The Riftwar Saga is a classic example of the modern fantasy adventure epic. The plot is colorful and at times quite intricate, “world design” is adequate (although following existing cultures closely), and characterization is just deep enough to make the characters interesting. Raymond Feist’s imagery, however, is quite dramatic. Although the phrasing of his descriptions is not particularly unusual, some of the locales and beings described, especially in the final novel, are inventively surreal.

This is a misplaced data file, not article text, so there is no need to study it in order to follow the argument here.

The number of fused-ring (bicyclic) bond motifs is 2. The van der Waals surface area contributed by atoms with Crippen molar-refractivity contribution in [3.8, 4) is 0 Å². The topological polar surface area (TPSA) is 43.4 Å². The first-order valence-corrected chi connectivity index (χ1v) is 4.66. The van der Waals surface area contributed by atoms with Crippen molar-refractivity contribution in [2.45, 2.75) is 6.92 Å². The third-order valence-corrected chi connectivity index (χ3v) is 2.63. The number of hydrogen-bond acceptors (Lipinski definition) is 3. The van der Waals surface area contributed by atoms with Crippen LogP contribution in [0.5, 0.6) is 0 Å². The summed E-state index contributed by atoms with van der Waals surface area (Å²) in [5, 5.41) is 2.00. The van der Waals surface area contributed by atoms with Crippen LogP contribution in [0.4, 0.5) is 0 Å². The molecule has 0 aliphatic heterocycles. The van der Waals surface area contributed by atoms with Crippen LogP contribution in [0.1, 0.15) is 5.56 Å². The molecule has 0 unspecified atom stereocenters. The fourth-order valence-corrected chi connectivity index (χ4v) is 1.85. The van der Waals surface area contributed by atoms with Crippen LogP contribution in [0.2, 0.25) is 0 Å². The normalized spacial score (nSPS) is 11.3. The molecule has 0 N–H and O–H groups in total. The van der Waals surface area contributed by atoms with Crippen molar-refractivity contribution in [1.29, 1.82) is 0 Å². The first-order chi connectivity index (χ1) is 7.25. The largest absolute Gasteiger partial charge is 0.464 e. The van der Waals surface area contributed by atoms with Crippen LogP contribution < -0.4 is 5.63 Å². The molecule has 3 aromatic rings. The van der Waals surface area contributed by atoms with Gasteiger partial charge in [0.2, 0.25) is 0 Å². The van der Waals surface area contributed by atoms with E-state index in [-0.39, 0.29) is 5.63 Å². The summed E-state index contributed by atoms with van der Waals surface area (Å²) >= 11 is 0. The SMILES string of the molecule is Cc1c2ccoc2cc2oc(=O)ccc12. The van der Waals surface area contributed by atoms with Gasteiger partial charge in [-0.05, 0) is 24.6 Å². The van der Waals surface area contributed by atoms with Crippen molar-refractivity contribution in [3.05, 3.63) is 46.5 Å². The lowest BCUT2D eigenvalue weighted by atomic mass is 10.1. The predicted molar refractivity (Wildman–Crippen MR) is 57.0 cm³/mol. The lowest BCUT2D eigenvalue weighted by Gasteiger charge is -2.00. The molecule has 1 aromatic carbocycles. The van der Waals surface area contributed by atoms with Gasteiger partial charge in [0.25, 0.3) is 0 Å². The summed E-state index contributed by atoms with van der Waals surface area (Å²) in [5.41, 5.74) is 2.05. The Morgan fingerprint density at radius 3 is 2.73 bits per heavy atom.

The series is replete with stock fantasy devices. One of the most interesting characteristics of the series is Feist’s ability to create a pastiche of different fantasy traditions. Feist’s elves and dwarves initially remind one of J. R. R. Tolkien’s, although the dwarves tend to give things Scottish names and the elves exist in a greater number of factions. The dark elves—the moredhel—are an interesting twist. Although a number of fantasy works make use of the notion of dark elves, Feist’s particular interpretation of them is unusual. The Valheru, rather than being reminiscent of Tolkien, instead bring to mind Michael Moorcock’s Melniboneans from the books of the Elric Saga (1972-1989). Like the dragon-riding Melniboneans, the Valheru are amoral anachronisms. Remnants of an earlier epoch in which compassion had no meaning, they were suited to their time but wreak only devastation in the present. There is a strong sense of “maturation...
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